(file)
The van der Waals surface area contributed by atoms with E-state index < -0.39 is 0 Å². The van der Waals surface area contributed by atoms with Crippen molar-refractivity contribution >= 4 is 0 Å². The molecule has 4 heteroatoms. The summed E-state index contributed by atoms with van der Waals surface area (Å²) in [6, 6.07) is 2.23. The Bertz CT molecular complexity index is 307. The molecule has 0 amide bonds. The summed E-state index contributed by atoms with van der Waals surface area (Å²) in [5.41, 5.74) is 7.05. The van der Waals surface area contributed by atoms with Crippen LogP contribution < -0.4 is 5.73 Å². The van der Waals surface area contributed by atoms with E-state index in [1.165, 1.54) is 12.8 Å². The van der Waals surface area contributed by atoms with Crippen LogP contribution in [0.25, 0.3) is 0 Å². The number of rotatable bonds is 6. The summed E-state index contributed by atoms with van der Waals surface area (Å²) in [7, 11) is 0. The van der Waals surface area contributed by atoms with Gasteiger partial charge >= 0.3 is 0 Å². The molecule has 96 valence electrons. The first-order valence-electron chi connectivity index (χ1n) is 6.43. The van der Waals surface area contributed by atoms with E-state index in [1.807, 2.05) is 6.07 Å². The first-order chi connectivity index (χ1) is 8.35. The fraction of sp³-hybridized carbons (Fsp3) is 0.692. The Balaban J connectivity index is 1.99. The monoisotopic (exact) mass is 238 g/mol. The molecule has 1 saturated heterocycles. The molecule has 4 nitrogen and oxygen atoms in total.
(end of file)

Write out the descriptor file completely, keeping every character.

The van der Waals surface area contributed by atoms with E-state index < -0.39 is 0 Å². The van der Waals surface area contributed by atoms with Crippen molar-refractivity contribution >= 4 is 0 Å². The molecule has 4 heteroatoms. The summed E-state index contributed by atoms with van der Waals surface area (Å²) in [6, 6.07) is 2.23. The Bertz CT molecular complexity index is 307. The molecule has 0 amide bonds. The summed E-state index contributed by atoms with van der Waals surface area (Å²) in [5.41, 5.74) is 7.05. The van der Waals surface area contributed by atoms with Crippen LogP contribution < -0.4 is 5.73 Å². The van der Waals surface area contributed by atoms with E-state index in [1.165, 1.54) is 12.8 Å². The van der Waals surface area contributed by atoms with Crippen LogP contribution in [0.25, 0.3) is 0 Å². The number of rotatable bonds is 6. The summed E-state index contributed by atoms with van der Waals surface area (Å²) in [7, 11) is 0. The van der Waals surface area contributed by atoms with Gasteiger partial charge >= 0.3 is 0 Å². The molecule has 96 valence electrons. The first-order valence-electron chi connectivity index (χ1n) is 6.43. The van der Waals surface area contributed by atoms with E-state index in [1.807, 2.05) is 6.07 Å². The first-order chi connectivity index (χ1) is 8.35. The fraction of sp³-hybridized carbons (Fsp3) is 0.692. The Balaban J connectivity index is 1.99. The monoisotopic (exact) mass is 238 g/mol. The molecule has 1 saturated heterocycles. The molecule has 4 nitrogen and oxygen atoms in total.